Unlike Japanese’s celebration of Buddha’s birth which is a blend of both religious ritual but lean more to the side of festivities, South Korea commemorates Buddha’s birth in a more solemn and formal tone.
Thailand: Visakha Puja
Thai Buddhism also has its own cultural identity as expressed in its celebration of Buddha’s birth. Called locally as Visakha Puja, it is celebrated during the month of May and is considered the holiest of all Buddhist days, it is a triple holiday that commemorates the birth, enlightenment, and death of Buddha (Marty and Appleby 658-659).
Thai Buddhist celebrates Visakha Puja in a very religious, symbolic, and ceremonial manner. It is a holiday that revolves around monastic religiosity and lifetime of ordination. The event highlights the monkhood of a handful of young men that would be ordained to a lifetime commitment to the Buddhist Sangha. This is considered the climax of the religious event (Marty & Appleby 658-659).
Other religious rituals are also observed. For instance, the festivity is also marked by the mass release of caged birds. This symbolizes the reincarnation of the spirit, the freeing of the spirit from its mortal body or achieving enlightenment. Sacred chants and fasting are also observed during Visakha Puja (Gupta & Gupta 1001).
Myanmar: Thrice-blessed day
In Myanmar, Buddhists celebrate Buddha’s birth in the month of April or May. Just like the Thai Buddhists, Myanmar also celebrates Buddha’s birthday together with his enlightenment and the day he entered nirvana or nirbbana. Thus, it is known as the ‘thrice-blessed day.’ The festivity is marked by the ritual washing of the banyan tree. The banyan tree is where Queen Maya rested on her journey and eventually gave birth to Buddha.
If celebrating in Myanmar, the best place to observe the ceremony is at yangon's Shwedagon Paya. Here, a procession of girls carrying earthen jars parade to the pagoda. In the Pagoda’s courtyard are three banyan three where the ceremonial watering would take place (Reid & Grosberg 340).
Other Asian countries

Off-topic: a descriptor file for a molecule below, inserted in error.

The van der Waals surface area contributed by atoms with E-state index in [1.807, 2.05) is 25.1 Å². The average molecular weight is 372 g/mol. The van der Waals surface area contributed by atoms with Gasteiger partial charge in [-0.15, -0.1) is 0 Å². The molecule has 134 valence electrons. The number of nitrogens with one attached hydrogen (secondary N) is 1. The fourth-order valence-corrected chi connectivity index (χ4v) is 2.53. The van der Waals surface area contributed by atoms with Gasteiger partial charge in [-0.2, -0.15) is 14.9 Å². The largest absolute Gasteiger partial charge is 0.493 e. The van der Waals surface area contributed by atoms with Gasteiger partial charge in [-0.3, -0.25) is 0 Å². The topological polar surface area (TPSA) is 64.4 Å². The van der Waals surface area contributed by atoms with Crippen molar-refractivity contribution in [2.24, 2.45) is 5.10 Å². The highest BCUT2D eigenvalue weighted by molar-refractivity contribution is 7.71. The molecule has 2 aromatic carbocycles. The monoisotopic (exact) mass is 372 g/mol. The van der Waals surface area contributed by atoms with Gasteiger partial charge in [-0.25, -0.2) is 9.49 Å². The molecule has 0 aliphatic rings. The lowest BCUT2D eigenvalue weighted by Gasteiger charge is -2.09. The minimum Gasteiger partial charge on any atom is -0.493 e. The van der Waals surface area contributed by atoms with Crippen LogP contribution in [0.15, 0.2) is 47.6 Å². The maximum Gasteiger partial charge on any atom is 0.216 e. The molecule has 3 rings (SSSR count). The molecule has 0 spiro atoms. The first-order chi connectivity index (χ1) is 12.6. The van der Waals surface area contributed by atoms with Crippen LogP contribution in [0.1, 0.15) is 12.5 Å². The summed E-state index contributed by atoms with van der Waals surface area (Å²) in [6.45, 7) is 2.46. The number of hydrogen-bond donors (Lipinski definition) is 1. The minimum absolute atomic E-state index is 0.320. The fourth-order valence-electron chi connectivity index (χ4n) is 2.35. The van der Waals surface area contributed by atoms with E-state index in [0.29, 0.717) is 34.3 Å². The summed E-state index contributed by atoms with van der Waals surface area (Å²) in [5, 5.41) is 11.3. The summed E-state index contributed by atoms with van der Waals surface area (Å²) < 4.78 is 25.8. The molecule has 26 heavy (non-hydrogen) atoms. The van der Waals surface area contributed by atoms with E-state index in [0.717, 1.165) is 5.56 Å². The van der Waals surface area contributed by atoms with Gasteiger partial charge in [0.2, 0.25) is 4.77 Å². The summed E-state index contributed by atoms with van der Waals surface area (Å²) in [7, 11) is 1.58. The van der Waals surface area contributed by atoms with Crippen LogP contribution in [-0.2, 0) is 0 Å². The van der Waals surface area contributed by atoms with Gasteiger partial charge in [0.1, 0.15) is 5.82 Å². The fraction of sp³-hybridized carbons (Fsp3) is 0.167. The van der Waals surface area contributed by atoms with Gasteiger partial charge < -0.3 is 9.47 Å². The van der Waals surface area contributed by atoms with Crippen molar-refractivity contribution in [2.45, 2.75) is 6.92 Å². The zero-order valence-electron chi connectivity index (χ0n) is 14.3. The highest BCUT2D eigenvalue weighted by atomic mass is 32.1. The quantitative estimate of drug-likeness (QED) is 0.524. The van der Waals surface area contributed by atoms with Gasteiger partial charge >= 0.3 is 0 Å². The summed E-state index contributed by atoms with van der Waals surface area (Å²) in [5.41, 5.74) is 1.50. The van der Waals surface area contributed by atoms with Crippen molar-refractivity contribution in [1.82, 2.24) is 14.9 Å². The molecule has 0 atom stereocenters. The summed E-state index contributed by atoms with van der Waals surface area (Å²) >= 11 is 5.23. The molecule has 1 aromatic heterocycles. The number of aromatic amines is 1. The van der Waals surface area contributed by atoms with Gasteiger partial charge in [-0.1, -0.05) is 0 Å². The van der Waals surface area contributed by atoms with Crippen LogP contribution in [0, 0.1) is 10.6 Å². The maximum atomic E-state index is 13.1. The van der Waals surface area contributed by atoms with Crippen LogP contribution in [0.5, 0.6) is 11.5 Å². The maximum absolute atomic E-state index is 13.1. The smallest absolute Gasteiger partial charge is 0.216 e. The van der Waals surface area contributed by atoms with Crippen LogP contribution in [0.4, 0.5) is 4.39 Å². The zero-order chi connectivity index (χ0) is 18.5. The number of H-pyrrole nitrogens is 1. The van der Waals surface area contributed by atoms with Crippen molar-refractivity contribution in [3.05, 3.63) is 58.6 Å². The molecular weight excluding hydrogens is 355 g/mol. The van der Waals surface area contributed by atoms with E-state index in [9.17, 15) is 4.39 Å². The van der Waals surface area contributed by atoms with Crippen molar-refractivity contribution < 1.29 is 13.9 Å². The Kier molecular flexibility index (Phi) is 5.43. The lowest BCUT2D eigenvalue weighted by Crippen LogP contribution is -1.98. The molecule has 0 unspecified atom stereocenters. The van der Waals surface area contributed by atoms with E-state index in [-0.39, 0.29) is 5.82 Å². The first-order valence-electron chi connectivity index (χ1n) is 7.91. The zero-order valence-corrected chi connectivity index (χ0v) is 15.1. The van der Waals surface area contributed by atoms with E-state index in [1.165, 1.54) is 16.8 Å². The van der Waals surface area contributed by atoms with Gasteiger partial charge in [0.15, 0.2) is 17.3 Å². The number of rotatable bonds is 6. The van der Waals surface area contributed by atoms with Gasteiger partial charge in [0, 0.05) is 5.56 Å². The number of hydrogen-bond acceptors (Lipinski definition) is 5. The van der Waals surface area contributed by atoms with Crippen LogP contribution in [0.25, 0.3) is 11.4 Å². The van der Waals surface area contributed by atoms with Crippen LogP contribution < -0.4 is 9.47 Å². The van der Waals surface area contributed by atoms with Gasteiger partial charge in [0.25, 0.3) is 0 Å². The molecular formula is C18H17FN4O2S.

Other Asian countries that have predominant Buddhist heritage or influence also have various ways of celebrating Buddha’s birth. In Malaysia for instance, Buddha’s birth is called Wesak Day and is commemorated with the freeing of caged birds to symbolize the freeing of captive souls.
In Cambodia, Buddha’s birth is called Visak Bauchea and is celebrated during the full moon in the month of April or May. It is considered the most sacred Buddhist holiday and is celebrated as a triple holiday that commemorates his birth, enlightenment, and state of bliss.
Though Buddhism is a worldwide religion observed by people from various countries—not just in Asia, we could see that despite its very Asian roots, Buddhism have experience regionalization. As countries infuse their local culture towards interpretation of Buddha’s religious teachings, it affects and transcends to the way they celebrate and commemorate the important facets of Buddha’s life.
As we could see from the various ways that Buddha’s birth is celebrated in different countries, it is important to note that no one culture is better or more correct than the other. It is their own way of interpreting their belief.
Japan’s culture interprets Buddha’s birth as a time of merriment and festivities while Thai culture interprets it as a time to be consecrated for meditating and achieving enlightenment. Likewise, Korea’s culture see the balance between merriment and religious ritual; reserving the merrymaking on the latter part of the day to preserve the solemnity of the holiday.
Thailand and Malaysia would celebrate Buddha’s birthday together with his enlightenment and death while Japan and Korea would commemorate each of Buddha’s important life events in different occasions. Either way, it is important to note that each culture celebrate Buddha’s life events the way that is appropriate to their culture and the way they have incorporated Buddhist believes to their way of life.
DuBois, Jill. Korea. New York: Marshall Cavendish Benchmark, 2004. Print.
Ganeri, Anita. Buddhist Festivals throughout the Year. Smart Apple Media, 2003. Print.
Gupta, K. R. & Gupta, Amita. Concise Encyclopedia of India, Volume 3. New Delhi: Atlantic Publishers and Distributors, 2006. Print.
Keown, Damien. Buddhism. New York: Sterling Publishing Co., Inc., 2009. Print.
Marty, Martin & Appleby, Scott. Fundamentalisms Observed. USA: University of Chicago Press, 1991. Print.
Reid, Robert & Grosberg, Michael. Myanmar (Burma). Lonely Planet, 2005. Print.
Sohn, Ho-min. Korean Language in Culture and Society. USA: University of Hawaii Press, 2006. Print.